The sexy topic of fraudulent misrepresentation by a worker was in the news this week, just as we are covering the topic in my Employment Law course. How convenient. The story involved the chief spin doctor for Walmart, who ‘resigned’ [read, quit rather than be fired] when the employer learned he had lied about having received a Bachelor’s degree from the University of Delaware. There is no such degree. This happened in the US, where employers can usually fire employees for no reason at all and with no notice (“at will” employment), so the legal issues that arise are different than in Canada. But let’s review the law governing employees who lie to their employers about their qualifications.
If an employee lies in an interview or on their c.v., and the employer catches the lie before an offer of employment is made, no legal issue would usually arise. The employer would just not offer the employee the job. However, often the employer does not learn of the dishonesty until after the worker has already been hired. That’s what happened in the Walmart situation. So now we are dealing with the discovery by the employer of a lie made sometime in the past. It might be that the employee has turned out to be a very good worker, with no problems at all. Still, the employer may be disturbed by the lie. In some cases, the employee may not have been hired at all but for the embellishment by the employee of their academic or work history. How should the law deal with this?
Dishonesty is a treated as among the most serious types of employee misconduct. When the employer learns that the employee was dishonest during the recruitment process, it may decide to terminate the employment contract ‘for cause’. That means the employer terminates the employee without notice, alleging that the employee had committed a fundamental breach of the contract by his dishonest behaviour. In essence, the claim is that the contract was based on a foundation of dishonesty and that, having now learned of the lies, the employer’s trust in the employee has been irreparably destroyed. The employee may respond to being sacked without notice by suing the employer for ‘wrongful dismissal’, which is a lawsuit seeking damages resulting from the dismissal without notice. Now the court has to decide whether the employee’s dishonesty during the recruitment process was sufficiently serious to justify dismissal without notice.
Often the courts apply torts known as fraudulent misrepresentation or deceit. This tort occurs when one party tells another something they know to be untrue with the intent to deceive, which the other party relies on to their detriment. If an employee or prospective employee commits a fraudulent misrepresentation by lying to the employer about their credentials, then the employer may treat the contract as having been voided. If the contract is voided, then the employer’s obligation to provide notice of termination is also voided.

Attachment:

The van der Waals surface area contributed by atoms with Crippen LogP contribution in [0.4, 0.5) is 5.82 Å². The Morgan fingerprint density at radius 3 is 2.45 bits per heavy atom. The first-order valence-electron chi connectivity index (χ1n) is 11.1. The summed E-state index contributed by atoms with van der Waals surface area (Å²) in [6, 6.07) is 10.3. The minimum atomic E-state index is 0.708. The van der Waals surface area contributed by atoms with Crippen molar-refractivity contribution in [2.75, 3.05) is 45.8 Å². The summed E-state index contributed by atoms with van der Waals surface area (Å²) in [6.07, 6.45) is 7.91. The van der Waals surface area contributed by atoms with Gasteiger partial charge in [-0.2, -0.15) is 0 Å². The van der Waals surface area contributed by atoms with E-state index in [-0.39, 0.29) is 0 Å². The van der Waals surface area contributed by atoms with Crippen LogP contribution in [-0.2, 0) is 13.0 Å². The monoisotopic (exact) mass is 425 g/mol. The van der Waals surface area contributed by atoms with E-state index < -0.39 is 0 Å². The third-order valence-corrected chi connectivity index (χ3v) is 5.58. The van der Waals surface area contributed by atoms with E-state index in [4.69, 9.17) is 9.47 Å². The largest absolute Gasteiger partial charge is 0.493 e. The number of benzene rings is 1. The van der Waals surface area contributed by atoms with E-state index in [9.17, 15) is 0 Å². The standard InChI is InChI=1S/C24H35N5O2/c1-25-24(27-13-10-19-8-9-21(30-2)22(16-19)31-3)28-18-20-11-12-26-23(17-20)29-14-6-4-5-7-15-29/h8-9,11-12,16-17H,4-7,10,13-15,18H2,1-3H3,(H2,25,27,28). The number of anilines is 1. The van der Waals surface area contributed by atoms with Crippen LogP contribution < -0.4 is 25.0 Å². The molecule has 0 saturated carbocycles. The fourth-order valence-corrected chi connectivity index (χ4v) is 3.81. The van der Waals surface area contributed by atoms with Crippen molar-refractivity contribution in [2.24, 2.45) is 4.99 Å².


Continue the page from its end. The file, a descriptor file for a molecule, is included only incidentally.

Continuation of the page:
Consider for example the case of Clark v. Coopers & Lybrand Consulting Group. The employee lied about his academic qualifications, and the lie contributed to the decision of the employer to hire him. Two years into the employment relationship, the employer learned of the lie and fired the employee without notice. The employee’s wrongful dismissal lawsuit failed, because the court ruled that the deception amounted to a fraudulent misrepresentation. Since the lie induced the employer into entering into the contract in the first place, the employee could not claim a benefit from that contract (in the form of notice of termination).
Contrast that decision with the decision of the B.C. Court of Appeal in Islip v. Coldmatic Refrigeration of Canada, where a job applicant lied about the amount of money he was earning in a prior job and was fired when the employer learned of the lie. The Court found that all of the elements of fraudulent misrepresentation were made out, except for one: the employer had not relied on the misrepresentation to its detriment. The court found that the employer would have hired the employee even if it had known the correct amount of the salary from the old job. Moreover, although dishonesty by an employee is serious, not every instance of dishonesty is grounds for summary dismissal without notice (as we learn in the Supreme Court of Canada case called McKinley v. B.C. Tel. The employee’s dishonesty here was not serious enough to create grounds for summary dismissal. The employer was ordered to pay damages.
This topic will be considered in greater depth in Chapter 6 of my forthcoming text, The Law of Work.
Issues for Discussion
1. Do you think that an employer should be able to fire an employee who has been a good employee for two years on the basis of a lie made two years earlier during the hiring process?
2. What distinguishes the two cases summarized in this post, and do you agree with the logic of this distinction?